Indirectly — which allows the listener to be empowered to choose your solution too.

Why? Because they related to your story and know they want to change their own situation too.

Facts Tell, Stories Sell

You have heard this time and time again — but what have you done about it?

Let’s talk about your ‘why’ for a moment (Simon Sinek always starts here). You might feel as through your why isn’t relevant to your audience but here’s why it is. Your ‘why’ is generally, and should be, fuelled by or driven to correct a problem. It is that fuel people can relate to.

It may also be tied to the desire to impact and inspire others the core of network marketing right? So remember that when you share your story … focus on why your story even exists. Define what your fuel or drive is — that is what your audience will relate to.

They will relate to where it’s coming from and therefore, want to be part of where it is taking you.

Curiosity.

We know that this is key to opening dialogue and conversation with prospects, right? And, we want you to know there is a place for curiosity in learning how to tell your story too. You want to leave your audience on the edge of their seat — this promotes the connection long after you’ve shared your story.

When you learn how to implement curiosity throughout your story, while staying genuine and authentic — you are well on your way. It is OK to leave out a few pieces of the puzzle — like what you were wearing or that you were late for the bus. Unless those things matter to your solution, omit them. Those details can be shared in future conversations with prospects after the interest is already initiated.

There’s nothing worse than a story that drags on way too long or one that puts us to sleep before getting to the good stuff. Without adding pressure, you have a minute and a half to two minutes to make an impact with your story. Great storytellers can create much of their effectiveness in the opening line.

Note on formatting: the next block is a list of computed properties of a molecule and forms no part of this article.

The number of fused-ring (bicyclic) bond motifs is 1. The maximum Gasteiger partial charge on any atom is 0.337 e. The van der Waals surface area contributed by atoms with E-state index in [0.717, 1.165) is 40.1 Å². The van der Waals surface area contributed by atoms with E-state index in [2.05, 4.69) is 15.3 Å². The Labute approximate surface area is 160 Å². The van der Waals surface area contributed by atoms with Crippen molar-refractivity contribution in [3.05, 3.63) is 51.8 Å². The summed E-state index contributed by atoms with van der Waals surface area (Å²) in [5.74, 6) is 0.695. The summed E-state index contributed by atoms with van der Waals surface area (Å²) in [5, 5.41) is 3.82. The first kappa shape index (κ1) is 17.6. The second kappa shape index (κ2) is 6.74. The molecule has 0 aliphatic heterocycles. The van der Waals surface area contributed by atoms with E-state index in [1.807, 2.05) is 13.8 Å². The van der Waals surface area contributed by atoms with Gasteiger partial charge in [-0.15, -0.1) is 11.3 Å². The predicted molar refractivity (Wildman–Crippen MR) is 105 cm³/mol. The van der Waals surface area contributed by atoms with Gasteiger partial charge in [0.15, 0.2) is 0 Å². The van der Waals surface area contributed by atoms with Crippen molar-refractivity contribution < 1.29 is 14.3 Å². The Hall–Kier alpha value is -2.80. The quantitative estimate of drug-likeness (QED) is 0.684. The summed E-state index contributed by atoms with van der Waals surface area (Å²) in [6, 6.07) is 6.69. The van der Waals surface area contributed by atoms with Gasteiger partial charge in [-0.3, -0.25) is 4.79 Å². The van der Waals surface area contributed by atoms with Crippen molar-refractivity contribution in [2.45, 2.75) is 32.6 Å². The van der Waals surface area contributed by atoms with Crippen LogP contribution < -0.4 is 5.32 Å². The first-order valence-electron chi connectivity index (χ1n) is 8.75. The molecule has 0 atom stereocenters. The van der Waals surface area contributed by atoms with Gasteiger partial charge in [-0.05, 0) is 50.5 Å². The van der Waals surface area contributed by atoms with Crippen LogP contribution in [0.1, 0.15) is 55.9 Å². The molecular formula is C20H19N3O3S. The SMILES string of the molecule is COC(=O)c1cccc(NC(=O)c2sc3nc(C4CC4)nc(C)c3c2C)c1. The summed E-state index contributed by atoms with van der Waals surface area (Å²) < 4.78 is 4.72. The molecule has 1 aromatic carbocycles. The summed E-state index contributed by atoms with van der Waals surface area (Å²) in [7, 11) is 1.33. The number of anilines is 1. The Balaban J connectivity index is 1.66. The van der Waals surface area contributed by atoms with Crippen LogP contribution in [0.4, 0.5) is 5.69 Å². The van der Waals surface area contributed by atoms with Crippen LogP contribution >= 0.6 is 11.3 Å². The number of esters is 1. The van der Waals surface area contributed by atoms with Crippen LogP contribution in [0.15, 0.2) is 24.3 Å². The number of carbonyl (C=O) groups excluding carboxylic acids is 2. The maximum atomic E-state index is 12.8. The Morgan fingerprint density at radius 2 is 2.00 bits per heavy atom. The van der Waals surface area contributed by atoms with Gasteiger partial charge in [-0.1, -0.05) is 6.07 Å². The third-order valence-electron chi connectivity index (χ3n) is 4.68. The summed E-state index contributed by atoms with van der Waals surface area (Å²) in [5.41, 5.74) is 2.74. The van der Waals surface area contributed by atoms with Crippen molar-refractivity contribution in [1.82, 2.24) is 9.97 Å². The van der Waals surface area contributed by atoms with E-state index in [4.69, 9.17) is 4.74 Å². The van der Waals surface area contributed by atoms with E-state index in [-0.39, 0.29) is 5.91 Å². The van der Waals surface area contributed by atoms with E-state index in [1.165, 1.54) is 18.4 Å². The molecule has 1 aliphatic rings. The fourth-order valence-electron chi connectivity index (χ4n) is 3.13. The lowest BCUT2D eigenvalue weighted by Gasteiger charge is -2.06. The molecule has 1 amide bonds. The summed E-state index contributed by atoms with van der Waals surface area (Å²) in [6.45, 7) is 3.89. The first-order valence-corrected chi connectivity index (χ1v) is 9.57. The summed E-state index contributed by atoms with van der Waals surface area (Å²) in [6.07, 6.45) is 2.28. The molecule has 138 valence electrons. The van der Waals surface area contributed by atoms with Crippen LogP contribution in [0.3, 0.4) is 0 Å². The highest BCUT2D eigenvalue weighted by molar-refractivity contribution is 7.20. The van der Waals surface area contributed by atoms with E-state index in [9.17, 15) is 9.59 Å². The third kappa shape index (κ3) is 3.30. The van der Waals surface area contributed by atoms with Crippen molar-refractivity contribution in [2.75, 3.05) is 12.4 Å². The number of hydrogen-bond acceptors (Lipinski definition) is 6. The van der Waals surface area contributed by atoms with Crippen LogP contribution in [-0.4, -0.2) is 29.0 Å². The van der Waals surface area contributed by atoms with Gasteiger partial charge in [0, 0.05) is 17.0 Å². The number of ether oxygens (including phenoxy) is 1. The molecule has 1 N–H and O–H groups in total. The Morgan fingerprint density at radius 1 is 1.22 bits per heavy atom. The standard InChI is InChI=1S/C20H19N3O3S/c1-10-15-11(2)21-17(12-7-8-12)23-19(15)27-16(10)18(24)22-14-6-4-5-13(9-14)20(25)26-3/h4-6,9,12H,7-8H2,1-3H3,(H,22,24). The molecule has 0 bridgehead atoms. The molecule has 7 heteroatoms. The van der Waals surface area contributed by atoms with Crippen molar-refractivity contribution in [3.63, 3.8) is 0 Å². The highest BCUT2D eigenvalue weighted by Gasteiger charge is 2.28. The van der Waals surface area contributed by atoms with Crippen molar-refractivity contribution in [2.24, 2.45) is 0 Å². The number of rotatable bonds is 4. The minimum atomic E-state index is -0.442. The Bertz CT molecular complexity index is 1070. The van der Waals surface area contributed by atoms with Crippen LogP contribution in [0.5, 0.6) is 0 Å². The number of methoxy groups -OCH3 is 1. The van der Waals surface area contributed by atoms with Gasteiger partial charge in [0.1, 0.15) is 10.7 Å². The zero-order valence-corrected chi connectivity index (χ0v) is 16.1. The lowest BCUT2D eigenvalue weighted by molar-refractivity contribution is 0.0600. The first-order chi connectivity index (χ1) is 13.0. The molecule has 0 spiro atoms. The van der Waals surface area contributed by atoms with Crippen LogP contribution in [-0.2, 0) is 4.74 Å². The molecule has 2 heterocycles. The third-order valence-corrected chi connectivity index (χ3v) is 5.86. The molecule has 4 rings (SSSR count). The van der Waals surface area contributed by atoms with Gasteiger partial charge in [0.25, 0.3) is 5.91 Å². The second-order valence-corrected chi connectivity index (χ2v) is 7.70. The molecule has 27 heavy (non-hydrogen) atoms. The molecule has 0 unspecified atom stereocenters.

Practice this.

Regularly.

Throw out the words elevator pitch, and replace them with effective storytelling.

Action Steps for Telling your Story

  1. Know your audience. Find out what they will relate to — this can be done by knowing where you have similarities. Finding a common ground will help you deliver your story in a way, that they will relate to.
  2. Quit bragging. Remember, people love your mess. Jot down ways where you met failure head on. You want to be careful that you don’t get carried away on a negative Nancy rant, but focus on the things you failed (grew) through.
  3. Be transparent and vulnerable. These two qualities are things that make you, you. The goal is that your audience (prospects) relate to that side of you — it basically tells them ‘it’s OK to feel that way’.
  4. Set the scene, wake up the senses. When you are telling your story ‘in person’, you want to control as many sense as possible — smells, sights, sounds, etc. When telling your story online or virtually — set the scene for your reader, listener or viewer. Be mindful when on video that there aren’t distractions around you.
  5. Start in the middle of your story. Traditional stories start at the beginning, reach a climax and then head into the conclusion. Dare to be different. Start with the climax (failure, obstacle, poor circumstance, etc.). Then, based on audience reaction or participation, you can move back to the beginning filling in the gaps, or push forward with the solution (ending).